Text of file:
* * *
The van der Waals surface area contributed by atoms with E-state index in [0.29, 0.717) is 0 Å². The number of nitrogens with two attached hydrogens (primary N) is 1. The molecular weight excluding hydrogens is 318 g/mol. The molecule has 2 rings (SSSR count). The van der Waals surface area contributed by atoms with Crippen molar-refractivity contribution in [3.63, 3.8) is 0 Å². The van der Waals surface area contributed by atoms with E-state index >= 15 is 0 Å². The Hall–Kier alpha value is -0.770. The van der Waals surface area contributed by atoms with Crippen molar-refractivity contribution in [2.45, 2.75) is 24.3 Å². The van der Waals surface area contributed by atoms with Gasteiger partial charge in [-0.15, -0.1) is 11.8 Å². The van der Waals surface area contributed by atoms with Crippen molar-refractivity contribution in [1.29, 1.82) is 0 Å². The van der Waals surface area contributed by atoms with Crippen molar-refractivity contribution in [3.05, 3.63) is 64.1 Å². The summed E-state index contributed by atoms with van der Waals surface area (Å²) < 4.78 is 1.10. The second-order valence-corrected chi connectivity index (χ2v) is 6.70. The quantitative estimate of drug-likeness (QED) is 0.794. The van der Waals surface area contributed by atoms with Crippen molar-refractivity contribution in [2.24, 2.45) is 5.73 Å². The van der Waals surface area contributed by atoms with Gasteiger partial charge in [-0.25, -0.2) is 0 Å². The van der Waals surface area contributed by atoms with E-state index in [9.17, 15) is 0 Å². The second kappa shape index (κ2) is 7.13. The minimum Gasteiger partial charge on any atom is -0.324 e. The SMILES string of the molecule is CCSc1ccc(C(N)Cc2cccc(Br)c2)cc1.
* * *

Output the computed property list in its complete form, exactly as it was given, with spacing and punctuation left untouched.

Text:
The van der Waals surface area contributed by atoms with E-state index in [0.29, 0.717) is 0 Å². The number of nitrogens with two attached hydrogens (primary N) is 1. The molecular weight excluding hydrogens is 318 g/mol. The molecule has 2 rings (SSSR count). The van der Waals surface area contributed by atoms with Crippen molar-refractivity contribution in [3.63, 3.8) is 0 Å². The van der Waals surface area contributed by atoms with E-state index >= 15 is 0 Å². The Hall–Kier alpha value is -0.770. The van der Waals surface area contributed by atoms with Crippen molar-refractivity contribution in [2.45, 2.75) is 24.3 Å². The van der Waals surface area contributed by atoms with Gasteiger partial charge in [-0.15, -0.1) is 11.8 Å². The van der Waals surface area contributed by atoms with Crippen molar-refractivity contribution in [1.29, 1.82) is 0 Å². The van der Waals surface area contributed by atoms with Crippen molar-refractivity contribution in [3.05, 3.63) is 64.1 Å². The summed E-state index contributed by atoms with van der Waals surface area (Å²) < 4.78 is 1.10. The second-order valence-corrected chi connectivity index (χ2v) is 6.70. The quantitative estimate of drug-likeness (QED) is 0.794. The van der Waals surface area contributed by atoms with Crippen molar-refractivity contribution in [2.24, 2.45) is 5.73 Å². The van der Waals surface area contributed by atoms with Gasteiger partial charge in [-0.25, -0.2) is 0 Å². The van der Waals surface area contributed by atoms with E-state index in [9.17, 15) is 0 Å². The second kappa shape index (κ2) is 7.13. The minimum Gasteiger partial charge on any atom is -0.324 e. The SMILES string of the molecule is CCSc1ccc(C(N)Cc2cccc(Br)c2)cc1.